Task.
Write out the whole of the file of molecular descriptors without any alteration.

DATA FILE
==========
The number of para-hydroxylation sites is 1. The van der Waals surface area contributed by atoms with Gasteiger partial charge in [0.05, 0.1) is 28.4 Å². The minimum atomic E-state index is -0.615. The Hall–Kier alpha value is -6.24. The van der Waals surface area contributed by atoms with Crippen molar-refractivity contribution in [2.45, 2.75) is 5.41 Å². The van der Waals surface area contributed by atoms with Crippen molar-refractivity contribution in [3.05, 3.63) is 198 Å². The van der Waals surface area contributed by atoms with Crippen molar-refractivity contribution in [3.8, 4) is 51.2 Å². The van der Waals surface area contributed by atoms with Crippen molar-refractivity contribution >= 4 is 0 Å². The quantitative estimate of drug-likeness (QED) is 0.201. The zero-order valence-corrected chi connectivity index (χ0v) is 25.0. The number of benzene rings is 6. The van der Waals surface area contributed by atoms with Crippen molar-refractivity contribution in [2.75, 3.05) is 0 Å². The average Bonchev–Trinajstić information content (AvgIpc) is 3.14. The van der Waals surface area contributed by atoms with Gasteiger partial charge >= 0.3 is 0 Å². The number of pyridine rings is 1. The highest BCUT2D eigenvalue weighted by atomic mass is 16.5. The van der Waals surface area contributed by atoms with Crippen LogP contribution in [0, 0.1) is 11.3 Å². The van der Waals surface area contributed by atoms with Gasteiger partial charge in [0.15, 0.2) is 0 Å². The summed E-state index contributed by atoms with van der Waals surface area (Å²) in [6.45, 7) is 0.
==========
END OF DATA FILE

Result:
The number of para-hydroxylation sites is 1. The van der Waals surface area contributed by atoms with Gasteiger partial charge in [0.05, 0.1) is 28.4 Å². The minimum atomic E-state index is -0.615. The Hall–Kier alpha value is -6.24. The van der Waals surface area contributed by atoms with Crippen molar-refractivity contribution in [2.45, 2.75) is 5.41 Å². The van der Waals surface area contributed by atoms with Crippen molar-refractivity contribution in [3.05, 3.63) is 198 Å². The van der Waals surface area contributed by atoms with Crippen molar-refractivity contribution in [3.8, 4) is 51.2 Å². The van der Waals surface area contributed by atoms with Crippen molar-refractivity contribution >= 4 is 0 Å². The quantitative estimate of drug-likeness (QED) is 0.201. The zero-order valence-corrected chi connectivity index (χ0v) is 25.0. The number of benzene rings is 6. The van der Waals surface area contributed by atoms with Crippen molar-refractivity contribution in [2.75, 3.05) is 0 Å². The average Bonchev–Trinajstić information content (AvgIpc) is 3.14. The van der Waals surface area contributed by atoms with Gasteiger partial charge >= 0.3 is 0 Å². The number of pyridine rings is 1. The highest BCUT2D eigenvalue weighted by atomic mass is 16.5. The van der Waals surface area contributed by atoms with Crippen LogP contribution in [0, 0.1) is 11.3 Å². The van der Waals surface area contributed by atoms with Gasteiger partial charge in [0.15, 0.2) is 0 Å². The summed E-state index contributed by atoms with van der Waals surface area (Å²) in [6.45, 7) is 0.